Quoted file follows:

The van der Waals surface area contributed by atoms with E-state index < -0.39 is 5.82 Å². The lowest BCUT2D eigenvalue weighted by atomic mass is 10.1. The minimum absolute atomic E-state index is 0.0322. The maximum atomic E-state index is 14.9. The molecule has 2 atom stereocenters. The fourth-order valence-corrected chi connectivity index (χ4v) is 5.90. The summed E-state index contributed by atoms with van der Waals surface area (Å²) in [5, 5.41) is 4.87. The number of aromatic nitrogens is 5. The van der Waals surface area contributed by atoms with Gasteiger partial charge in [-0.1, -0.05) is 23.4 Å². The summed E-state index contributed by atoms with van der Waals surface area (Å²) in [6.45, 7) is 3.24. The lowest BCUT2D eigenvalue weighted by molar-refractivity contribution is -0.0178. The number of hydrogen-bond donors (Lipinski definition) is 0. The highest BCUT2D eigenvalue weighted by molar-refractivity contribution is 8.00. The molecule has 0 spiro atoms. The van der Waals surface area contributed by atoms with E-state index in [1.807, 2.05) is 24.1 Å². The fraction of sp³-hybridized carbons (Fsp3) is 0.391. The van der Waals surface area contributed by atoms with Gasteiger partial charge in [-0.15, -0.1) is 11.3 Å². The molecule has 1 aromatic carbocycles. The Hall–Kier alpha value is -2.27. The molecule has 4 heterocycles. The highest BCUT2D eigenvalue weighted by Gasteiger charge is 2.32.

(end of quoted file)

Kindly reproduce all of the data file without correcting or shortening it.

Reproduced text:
The van der Waals surface area contributed by atoms with E-state index < -0.39 is 5.82 Å². The lowest BCUT2D eigenvalue weighted by atomic mass is 10.1. The minimum absolute atomic E-state index is 0.0322. The maximum atomic E-state index is 14.9. The molecule has 2 atom stereocenters. The fourth-order valence-corrected chi connectivity index (χ4v) is 5.90. The summed E-state index contributed by atoms with van der Waals surface area (Å²) in [5, 5.41) is 4.87. The number of aromatic nitrogens is 5. The van der Waals surface area contributed by atoms with Gasteiger partial charge in [-0.1, -0.05) is 23.4 Å². The summed E-state index contributed by atoms with van der Waals surface area (Å²) in [6.45, 7) is 3.24. The lowest BCUT2D eigenvalue weighted by molar-refractivity contribution is -0.0178. The number of hydrogen-bond donors (Lipinski definition) is 0. The highest BCUT2D eigenvalue weighted by molar-refractivity contribution is 8.00. The molecule has 0 spiro atoms. The van der Waals surface area contributed by atoms with E-state index in [1.807, 2.05) is 24.1 Å². The fraction of sp³-hybridized carbons (Fsp3) is 0.391. The van der Waals surface area contributed by atoms with Gasteiger partial charge in [-0.15, -0.1) is 11.3 Å². The molecule has 1 aromatic carbocycles. The Hall–Kier alpha value is -2.27. The molecule has 4 heterocycles. The highest BCUT2D eigenvalue weighted by Gasteiger charge is 2.32.